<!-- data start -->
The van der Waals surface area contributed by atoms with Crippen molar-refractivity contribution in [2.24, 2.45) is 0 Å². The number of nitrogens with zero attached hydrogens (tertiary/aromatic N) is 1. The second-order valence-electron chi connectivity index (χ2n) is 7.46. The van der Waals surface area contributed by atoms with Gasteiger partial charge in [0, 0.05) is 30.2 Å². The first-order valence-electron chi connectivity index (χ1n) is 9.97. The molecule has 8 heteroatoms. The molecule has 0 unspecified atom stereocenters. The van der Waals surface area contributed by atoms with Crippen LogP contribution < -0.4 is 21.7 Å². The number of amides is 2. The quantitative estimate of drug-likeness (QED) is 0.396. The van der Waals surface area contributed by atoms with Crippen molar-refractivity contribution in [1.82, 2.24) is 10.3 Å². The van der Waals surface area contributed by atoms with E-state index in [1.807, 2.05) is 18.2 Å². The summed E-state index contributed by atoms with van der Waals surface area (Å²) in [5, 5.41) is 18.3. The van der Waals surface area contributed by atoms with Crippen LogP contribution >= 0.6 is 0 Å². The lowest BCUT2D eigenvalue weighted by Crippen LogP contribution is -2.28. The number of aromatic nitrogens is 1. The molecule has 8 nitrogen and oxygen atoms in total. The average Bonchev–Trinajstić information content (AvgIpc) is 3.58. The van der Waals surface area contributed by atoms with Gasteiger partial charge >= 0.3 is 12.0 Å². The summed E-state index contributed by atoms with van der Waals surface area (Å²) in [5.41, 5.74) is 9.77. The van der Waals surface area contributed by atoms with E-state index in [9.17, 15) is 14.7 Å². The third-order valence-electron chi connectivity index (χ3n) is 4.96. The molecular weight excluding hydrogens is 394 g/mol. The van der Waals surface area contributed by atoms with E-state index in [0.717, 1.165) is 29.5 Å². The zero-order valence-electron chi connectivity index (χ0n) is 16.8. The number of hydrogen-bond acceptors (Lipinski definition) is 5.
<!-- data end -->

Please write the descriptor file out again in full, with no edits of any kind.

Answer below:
The van der Waals surface area contributed by atoms with Crippen molar-refractivity contribution in [2.24, 2.45) is 0 Å². The number of nitrogens with zero attached hydrogens (tertiary/aromatic N) is 1. The second-order valence-electron chi connectivity index (χ2n) is 7.46. The van der Waals surface area contributed by atoms with Gasteiger partial charge in [0, 0.05) is 30.2 Å². The first-order valence-electron chi connectivity index (χ1n) is 9.97. The molecule has 8 heteroatoms. The molecule has 0 unspecified atom stereocenters. The van der Waals surface area contributed by atoms with Crippen LogP contribution < -0.4 is 21.7 Å². The number of amides is 2. The quantitative estimate of drug-likeness (QED) is 0.396. The van der Waals surface area contributed by atoms with Crippen molar-refractivity contribution in [1.82, 2.24) is 10.3 Å². The van der Waals surface area contributed by atoms with E-state index in [1.807, 2.05) is 18.2 Å². The summed E-state index contributed by atoms with van der Waals surface area (Å²) in [5, 5.41) is 18.3. The van der Waals surface area contributed by atoms with Crippen LogP contribution >= 0.6 is 0 Å². The lowest BCUT2D eigenvalue weighted by Crippen LogP contribution is -2.28. The number of aromatic nitrogens is 1. The molecule has 8 nitrogen and oxygen atoms in total. The average Bonchev–Trinajstić information content (AvgIpc) is 3.58. The van der Waals surface area contributed by atoms with Gasteiger partial charge >= 0.3 is 12.0 Å². The summed E-state index contributed by atoms with van der Waals surface area (Å²) in [5.41, 5.74) is 9.77. The van der Waals surface area contributed by atoms with E-state index in [9.17, 15) is 14.7 Å². The third-order valence-electron chi connectivity index (χ3n) is 4.96. The molecular weight excluding hydrogens is 394 g/mol. The van der Waals surface area contributed by atoms with E-state index in [0.717, 1.165) is 29.5 Å². The zero-order valence-electron chi connectivity index (χ0n) is 16.8. The number of hydrogen-bond acceptors (Lipinski definition) is 5.